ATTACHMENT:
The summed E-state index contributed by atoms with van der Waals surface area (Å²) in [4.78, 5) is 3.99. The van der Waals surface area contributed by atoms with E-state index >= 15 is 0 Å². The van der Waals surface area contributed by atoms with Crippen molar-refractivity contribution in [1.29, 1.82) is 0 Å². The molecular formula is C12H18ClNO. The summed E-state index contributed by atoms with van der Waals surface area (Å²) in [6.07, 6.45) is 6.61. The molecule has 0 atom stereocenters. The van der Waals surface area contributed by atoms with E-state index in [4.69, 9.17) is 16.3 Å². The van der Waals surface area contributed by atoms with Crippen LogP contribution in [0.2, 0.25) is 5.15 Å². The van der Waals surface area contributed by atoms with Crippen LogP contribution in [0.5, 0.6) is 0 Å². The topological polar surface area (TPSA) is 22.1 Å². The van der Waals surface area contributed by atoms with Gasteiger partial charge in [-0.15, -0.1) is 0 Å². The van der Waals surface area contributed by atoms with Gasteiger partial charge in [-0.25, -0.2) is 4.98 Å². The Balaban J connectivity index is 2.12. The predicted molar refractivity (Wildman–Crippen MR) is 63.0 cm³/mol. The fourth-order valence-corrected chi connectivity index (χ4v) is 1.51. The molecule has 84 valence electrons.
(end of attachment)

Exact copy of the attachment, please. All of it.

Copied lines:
The summed E-state index contributed by atoms with van der Waals surface area (Å²) in [4.78, 5) is 3.99. The van der Waals surface area contributed by atoms with E-state index >= 15 is 0 Å². The van der Waals surface area contributed by atoms with Crippen molar-refractivity contribution in [1.29, 1.82) is 0 Å². The molecular formula is C12H18ClNO. The summed E-state index contributed by atoms with van der Waals surface area (Å²) in [6.07, 6.45) is 6.61. The molecule has 0 atom stereocenters. The van der Waals surface area contributed by atoms with E-state index in [4.69, 9.17) is 16.3 Å². The van der Waals surface area contributed by atoms with Crippen LogP contribution in [0.2, 0.25) is 5.15 Å². The van der Waals surface area contributed by atoms with Crippen LogP contribution in [0.5, 0.6) is 0 Å². The topological polar surface area (TPSA) is 22.1 Å². The van der Waals surface area contributed by atoms with Gasteiger partial charge in [-0.15, -0.1) is 0 Å². The van der Waals surface area contributed by atoms with Gasteiger partial charge in [-0.25, -0.2) is 4.98 Å². The Balaban J connectivity index is 2.12. The predicted molar refractivity (Wildman–Crippen MR) is 63.0 cm³/mol. The fourth-order valence-corrected chi connectivity index (χ4v) is 1.51. The molecule has 84 valence electrons.